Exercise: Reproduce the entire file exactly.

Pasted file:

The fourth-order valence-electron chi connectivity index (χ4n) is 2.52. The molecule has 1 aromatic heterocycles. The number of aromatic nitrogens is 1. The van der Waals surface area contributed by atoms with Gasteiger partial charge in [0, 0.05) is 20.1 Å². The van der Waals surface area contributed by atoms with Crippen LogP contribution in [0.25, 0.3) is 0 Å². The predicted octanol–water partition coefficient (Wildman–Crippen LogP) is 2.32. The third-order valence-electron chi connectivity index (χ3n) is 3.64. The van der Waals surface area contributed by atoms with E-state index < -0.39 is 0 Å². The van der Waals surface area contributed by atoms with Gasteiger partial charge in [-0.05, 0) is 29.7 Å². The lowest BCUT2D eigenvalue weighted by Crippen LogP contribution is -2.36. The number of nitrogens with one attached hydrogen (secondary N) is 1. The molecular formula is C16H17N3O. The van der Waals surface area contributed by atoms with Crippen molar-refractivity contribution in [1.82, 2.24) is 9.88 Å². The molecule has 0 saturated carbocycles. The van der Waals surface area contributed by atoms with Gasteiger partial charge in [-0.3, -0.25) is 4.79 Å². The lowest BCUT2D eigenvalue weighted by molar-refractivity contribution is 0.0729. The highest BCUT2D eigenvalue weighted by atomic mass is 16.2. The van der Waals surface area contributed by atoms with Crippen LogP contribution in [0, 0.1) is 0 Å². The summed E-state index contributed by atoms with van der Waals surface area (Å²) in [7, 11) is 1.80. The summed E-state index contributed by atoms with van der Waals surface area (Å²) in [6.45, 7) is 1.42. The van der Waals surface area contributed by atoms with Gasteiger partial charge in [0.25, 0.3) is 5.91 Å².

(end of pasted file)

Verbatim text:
The fourth-order valence-electron chi connectivity index (χ4n) is 2.52. The molecule has 1 aromatic heterocycles. The number of aromatic nitrogens is 1. The van der Waals surface area contributed by atoms with Gasteiger partial charge in [0, 0.05) is 20.1 Å². The van der Waals surface area contributed by atoms with Crippen LogP contribution in [0.25, 0.3) is 0 Å². The predicted octanol–water partition coefficient (Wildman–Crippen LogP) is 2.32. The third-order valence-electron chi connectivity index (χ3n) is 3.64. The van der Waals surface area contributed by atoms with E-state index < -0.39 is 0 Å². The van der Waals surface area contributed by atoms with Gasteiger partial charge in [-0.05, 0) is 29.7 Å². The lowest BCUT2D eigenvalue weighted by Crippen LogP contribution is -2.36. The number of nitrogens with one attached hydrogen (secondary N) is 1. The molecular formula is C16H17N3O. The van der Waals surface area contributed by atoms with Crippen molar-refractivity contribution in [1.82, 2.24) is 9.88 Å². The molecule has 0 saturated carbocycles. The van der Waals surface area contributed by atoms with Gasteiger partial charge in [-0.3, -0.25) is 4.79 Å². The lowest BCUT2D eigenvalue weighted by molar-refractivity contribution is 0.0729. The highest BCUT2D eigenvalue weighted by atomic mass is 16.2. The van der Waals surface area contributed by atoms with Crippen LogP contribution in [0, 0.1) is 0 Å². The summed E-state index contributed by atoms with van der Waals surface area (Å²) in [7, 11) is 1.80. The summed E-state index contributed by atoms with van der Waals surface area (Å²) in [6.45, 7) is 1.42. The van der Waals surface area contributed by atoms with Gasteiger partial charge in [0.25, 0.3) is 5.91 Å².